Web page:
Chapter 13 – Chronic Wasting Disease Voluntary Herd Certification Program
13.6 Appendix 3: National Standards for the Chronic Wasting Disease Voluntary Herd Certification Program

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Parts of section 14 and Appendix A, Recognized Labs, are no longer current in this document. For current sampling requirements, test reporting, and CFIA-approved laboratories, refer to Directive DCAW 2011-11-01 (Module 13.6, Appendix 6), as well as Modules 13.3 and 13.4, and Module 13.6, Appendices, 1A, 1B, and 1C of the Accredited Veterinarian's Manual.

Amended May 15, 2003
Original – September 18, 2002


Part A: Overview of the Roles and Responsibilities of the Program

Part B: Criteria

  1. Eligibility of Herd
  2. Eligibility of Program
  3. Contract
  4. All Cervids
  5. Multiple Premises
  6. Facilities
  7. Program Delivery Qualifications Facilities
  8. Information Sharing
  9. Inventories
  10. Annual Inventory Report
  11. Identification
  12. Records
  13. Report of Sick Cervids
  14. Sample Submissions
  15. Acquisitions, Movements, and Introductions of Live Cervids and Genetic Material
  16. Sanitary Precautions
  17. Certification Program Levels and Advancement
  18. Appeals

Appendix A: Recognized Laboratories - Laboratories That Can Test Samples for the Voluntary Herd Certification Program

Appendix B: Fast Tracking - CWD Voluntary Herd Certification Program

Appendix C: Appeals Process

Part A: Overview of the Roles and Responsibilities of the Program

The objective of the Chronic Wasting Disease Voluntary Herd Certification Program (CWD VHCP) is to provide owners with the opportunity to have their herds identified as elite with respect to CWD. Membership in the certification program provides assurances to potential purchasers of animals that a purchase from a herd with the same level has the same risk of being infected with CWD. The level of assurance of CWD freedom depends on the length of time the herd has been enrolled in the program. Any owner of elk or deer premises who agrees to comply with the outlined provisions of the CWD VHCP may enroll.

As there is no test to diagnose CWD in live animals, CWD status is determined on a herd basis by testing every cervid that dies, the absence of clinical signs, and the lack of exposure to CWD over a designated period of time.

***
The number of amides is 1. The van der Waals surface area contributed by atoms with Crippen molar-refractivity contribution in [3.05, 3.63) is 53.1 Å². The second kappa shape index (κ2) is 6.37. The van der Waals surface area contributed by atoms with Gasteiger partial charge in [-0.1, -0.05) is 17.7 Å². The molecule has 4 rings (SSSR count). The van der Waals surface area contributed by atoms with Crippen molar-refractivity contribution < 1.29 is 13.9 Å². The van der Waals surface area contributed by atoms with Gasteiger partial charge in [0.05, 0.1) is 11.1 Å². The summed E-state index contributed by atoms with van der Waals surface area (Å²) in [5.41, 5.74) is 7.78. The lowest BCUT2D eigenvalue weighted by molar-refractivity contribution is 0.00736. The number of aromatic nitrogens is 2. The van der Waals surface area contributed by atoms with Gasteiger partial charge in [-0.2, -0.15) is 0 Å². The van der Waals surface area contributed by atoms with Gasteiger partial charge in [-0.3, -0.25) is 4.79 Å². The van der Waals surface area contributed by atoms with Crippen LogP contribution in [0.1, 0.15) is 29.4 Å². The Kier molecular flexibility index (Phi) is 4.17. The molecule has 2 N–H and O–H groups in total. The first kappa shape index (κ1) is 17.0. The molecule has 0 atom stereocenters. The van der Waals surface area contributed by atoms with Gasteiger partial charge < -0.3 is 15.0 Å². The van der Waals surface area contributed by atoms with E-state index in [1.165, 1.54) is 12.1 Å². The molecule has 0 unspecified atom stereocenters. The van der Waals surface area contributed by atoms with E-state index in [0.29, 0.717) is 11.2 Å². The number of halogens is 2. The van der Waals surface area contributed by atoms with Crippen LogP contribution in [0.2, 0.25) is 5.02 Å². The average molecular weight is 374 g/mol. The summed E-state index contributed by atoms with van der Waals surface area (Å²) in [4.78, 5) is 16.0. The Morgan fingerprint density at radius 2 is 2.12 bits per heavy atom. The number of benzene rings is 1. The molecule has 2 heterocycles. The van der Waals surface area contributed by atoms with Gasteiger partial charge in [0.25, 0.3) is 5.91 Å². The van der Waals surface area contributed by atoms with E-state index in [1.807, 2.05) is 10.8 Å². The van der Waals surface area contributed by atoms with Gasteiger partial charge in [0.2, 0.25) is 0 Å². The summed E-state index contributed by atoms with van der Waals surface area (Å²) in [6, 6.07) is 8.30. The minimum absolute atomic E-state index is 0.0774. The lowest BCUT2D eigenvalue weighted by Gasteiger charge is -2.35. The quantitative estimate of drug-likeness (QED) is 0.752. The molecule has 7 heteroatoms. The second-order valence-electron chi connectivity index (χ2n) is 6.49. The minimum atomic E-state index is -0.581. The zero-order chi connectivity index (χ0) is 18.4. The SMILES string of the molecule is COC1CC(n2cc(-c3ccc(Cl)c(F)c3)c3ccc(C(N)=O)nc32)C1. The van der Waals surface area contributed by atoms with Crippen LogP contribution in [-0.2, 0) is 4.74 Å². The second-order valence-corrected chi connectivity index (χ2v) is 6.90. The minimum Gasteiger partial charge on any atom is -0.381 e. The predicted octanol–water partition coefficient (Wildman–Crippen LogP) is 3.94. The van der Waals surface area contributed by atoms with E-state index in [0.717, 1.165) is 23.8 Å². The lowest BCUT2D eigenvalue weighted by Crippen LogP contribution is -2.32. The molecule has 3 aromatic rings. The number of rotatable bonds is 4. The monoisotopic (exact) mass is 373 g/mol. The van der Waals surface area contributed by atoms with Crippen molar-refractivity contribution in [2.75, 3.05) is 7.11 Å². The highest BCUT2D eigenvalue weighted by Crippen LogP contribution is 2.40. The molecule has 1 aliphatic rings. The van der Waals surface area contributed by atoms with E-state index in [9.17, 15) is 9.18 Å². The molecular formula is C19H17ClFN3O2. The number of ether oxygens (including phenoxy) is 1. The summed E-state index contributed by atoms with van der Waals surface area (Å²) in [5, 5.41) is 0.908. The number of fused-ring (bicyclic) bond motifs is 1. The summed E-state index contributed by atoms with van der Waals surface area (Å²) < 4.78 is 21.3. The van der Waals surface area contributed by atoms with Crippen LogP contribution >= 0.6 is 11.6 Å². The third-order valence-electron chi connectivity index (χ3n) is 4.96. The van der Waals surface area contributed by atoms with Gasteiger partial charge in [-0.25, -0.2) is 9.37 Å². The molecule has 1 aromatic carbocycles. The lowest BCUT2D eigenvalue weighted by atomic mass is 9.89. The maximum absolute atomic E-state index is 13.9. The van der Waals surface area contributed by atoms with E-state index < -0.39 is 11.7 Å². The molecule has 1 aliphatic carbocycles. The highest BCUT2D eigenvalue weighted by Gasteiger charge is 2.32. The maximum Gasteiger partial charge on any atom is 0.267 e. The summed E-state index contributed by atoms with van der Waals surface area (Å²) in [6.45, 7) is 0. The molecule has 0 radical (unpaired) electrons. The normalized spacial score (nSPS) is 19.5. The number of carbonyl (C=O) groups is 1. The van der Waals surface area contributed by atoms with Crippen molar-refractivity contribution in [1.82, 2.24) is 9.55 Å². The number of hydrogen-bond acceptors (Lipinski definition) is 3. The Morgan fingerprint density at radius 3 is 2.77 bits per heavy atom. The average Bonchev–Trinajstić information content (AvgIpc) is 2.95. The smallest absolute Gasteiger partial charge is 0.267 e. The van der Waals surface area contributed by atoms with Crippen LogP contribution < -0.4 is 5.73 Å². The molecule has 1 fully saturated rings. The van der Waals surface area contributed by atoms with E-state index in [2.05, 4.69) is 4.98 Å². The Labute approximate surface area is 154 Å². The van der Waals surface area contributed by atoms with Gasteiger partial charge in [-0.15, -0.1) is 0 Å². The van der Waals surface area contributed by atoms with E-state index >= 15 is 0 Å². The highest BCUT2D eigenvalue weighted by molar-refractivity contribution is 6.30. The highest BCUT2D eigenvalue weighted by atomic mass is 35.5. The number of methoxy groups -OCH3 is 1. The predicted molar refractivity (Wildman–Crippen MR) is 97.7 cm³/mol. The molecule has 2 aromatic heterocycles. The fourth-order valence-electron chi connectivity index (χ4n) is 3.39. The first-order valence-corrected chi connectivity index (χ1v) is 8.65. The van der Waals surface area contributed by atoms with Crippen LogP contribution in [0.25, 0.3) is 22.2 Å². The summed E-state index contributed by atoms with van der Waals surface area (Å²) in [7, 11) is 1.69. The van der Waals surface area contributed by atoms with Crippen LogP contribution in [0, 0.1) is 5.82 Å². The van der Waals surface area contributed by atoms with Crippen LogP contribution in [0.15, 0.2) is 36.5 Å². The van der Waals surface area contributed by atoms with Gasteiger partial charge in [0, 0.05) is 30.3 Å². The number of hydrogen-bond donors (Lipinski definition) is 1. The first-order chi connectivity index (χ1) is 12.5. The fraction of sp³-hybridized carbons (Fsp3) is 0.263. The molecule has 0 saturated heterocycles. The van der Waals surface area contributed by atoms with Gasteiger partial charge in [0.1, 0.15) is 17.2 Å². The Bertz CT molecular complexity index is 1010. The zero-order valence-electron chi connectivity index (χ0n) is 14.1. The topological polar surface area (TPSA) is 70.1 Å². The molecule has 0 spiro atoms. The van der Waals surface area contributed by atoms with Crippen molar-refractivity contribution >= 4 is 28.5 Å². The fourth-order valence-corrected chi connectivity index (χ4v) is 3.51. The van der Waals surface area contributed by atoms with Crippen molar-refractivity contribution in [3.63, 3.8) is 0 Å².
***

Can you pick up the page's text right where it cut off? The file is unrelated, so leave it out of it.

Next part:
There are six levels in the certification program, from the entry level (Level E) to the highest level (certified). A minimum of five years is necessary for an enrolled herd to reach the certified level.

For the purposes of this program:

The Canadian Food Inspection Agency (CFIA), the national administrator, is responsible for the following:

  • developing and setting the program standards;
  • consulting with provincial governments and industry;
  • reviewing regional programs to ensure that the program design is equivalent to the national standards;
  • auditing the implementation of regional programs;
  • approving laboratories to test for CWD, including design and implementation of a quality assurance program;
  • conducting confirmatory testing of all suspicious and positive samples tested in recognized laboratories;
  • publishing a national list of enrolled herds and their status, which is updated quarterly; and
  • negotiating to have international trading partners recognize the program, and endorsing CFIA export certification for regional certification programs that have been judged by the CFIA as meeting the national standards.

The regional administrator is the provincial authority in Quebec, Manitoba, Saskatchewan, Alberta, Yukon, and British Columbia, and Scrapie Canada in those provinces that do not offer a voluntary herd certification program. The regional administrator is responsible for the following:

  • developing a program that meets the national standard;
  • developing a contract (application form), which is signed by the owner and the accredited veterinarian, that sets out the requirements to be met by the owner;
  • ensuring the contract includes a statement that protects the CFIA from any liability for the voluntary herd certification program;